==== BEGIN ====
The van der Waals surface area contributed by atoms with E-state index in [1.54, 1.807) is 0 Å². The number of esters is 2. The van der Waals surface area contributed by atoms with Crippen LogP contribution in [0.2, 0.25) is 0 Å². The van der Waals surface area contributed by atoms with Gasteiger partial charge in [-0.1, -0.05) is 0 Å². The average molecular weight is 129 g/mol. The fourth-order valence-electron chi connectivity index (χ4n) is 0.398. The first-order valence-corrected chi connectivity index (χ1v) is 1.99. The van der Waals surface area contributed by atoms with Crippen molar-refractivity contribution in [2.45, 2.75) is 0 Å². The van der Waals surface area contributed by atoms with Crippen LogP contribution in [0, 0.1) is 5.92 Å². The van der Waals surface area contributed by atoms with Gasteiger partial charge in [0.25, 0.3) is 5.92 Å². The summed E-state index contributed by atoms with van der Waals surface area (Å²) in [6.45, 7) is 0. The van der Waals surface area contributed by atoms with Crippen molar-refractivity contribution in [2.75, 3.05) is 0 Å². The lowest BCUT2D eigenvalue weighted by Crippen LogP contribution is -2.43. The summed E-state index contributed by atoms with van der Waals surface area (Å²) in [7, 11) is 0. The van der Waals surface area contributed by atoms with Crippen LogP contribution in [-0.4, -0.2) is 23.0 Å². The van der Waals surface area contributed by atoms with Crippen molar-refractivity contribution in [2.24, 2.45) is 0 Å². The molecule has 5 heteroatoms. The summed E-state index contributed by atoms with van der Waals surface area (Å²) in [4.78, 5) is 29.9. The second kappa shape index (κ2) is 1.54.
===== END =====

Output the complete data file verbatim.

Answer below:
The van der Waals surface area contributed by atoms with E-state index in [1.54, 1.807) is 0 Å². The number of esters is 2. The van der Waals surface area contributed by atoms with Crippen LogP contribution in [0.2, 0.25) is 0 Å². The van der Waals surface area contributed by atoms with Gasteiger partial charge in [-0.1, -0.05) is 0 Å². The average molecular weight is 129 g/mol. The fourth-order valence-electron chi connectivity index (χ4n) is 0.398. The first-order valence-corrected chi connectivity index (χ1v) is 1.99. The van der Waals surface area contributed by atoms with Crippen molar-refractivity contribution in [2.45, 2.75) is 0 Å². The van der Waals surface area contributed by atoms with Crippen LogP contribution in [0, 0.1) is 5.92 Å². The van der Waals surface area contributed by atoms with Gasteiger partial charge in [0.25, 0.3) is 5.92 Å². The summed E-state index contributed by atoms with van der Waals surface area (Å²) in [6.45, 7) is 0. The van der Waals surface area contributed by atoms with Crippen molar-refractivity contribution in [2.75, 3.05) is 0 Å². The lowest BCUT2D eigenvalue weighted by Crippen LogP contribution is -2.43. The summed E-state index contributed by atoms with van der Waals surface area (Å²) in [7, 11) is 0. The van der Waals surface area contributed by atoms with Crippen LogP contribution in [-0.4, -0.2) is 23.0 Å². The van der Waals surface area contributed by atoms with Crippen molar-refractivity contribution in [2.24, 2.45) is 0 Å². The molecule has 5 heteroatoms. The summed E-state index contributed by atoms with van der Waals surface area (Å²) in [4.78, 5) is 29.9. The second kappa shape index (κ2) is 1.54.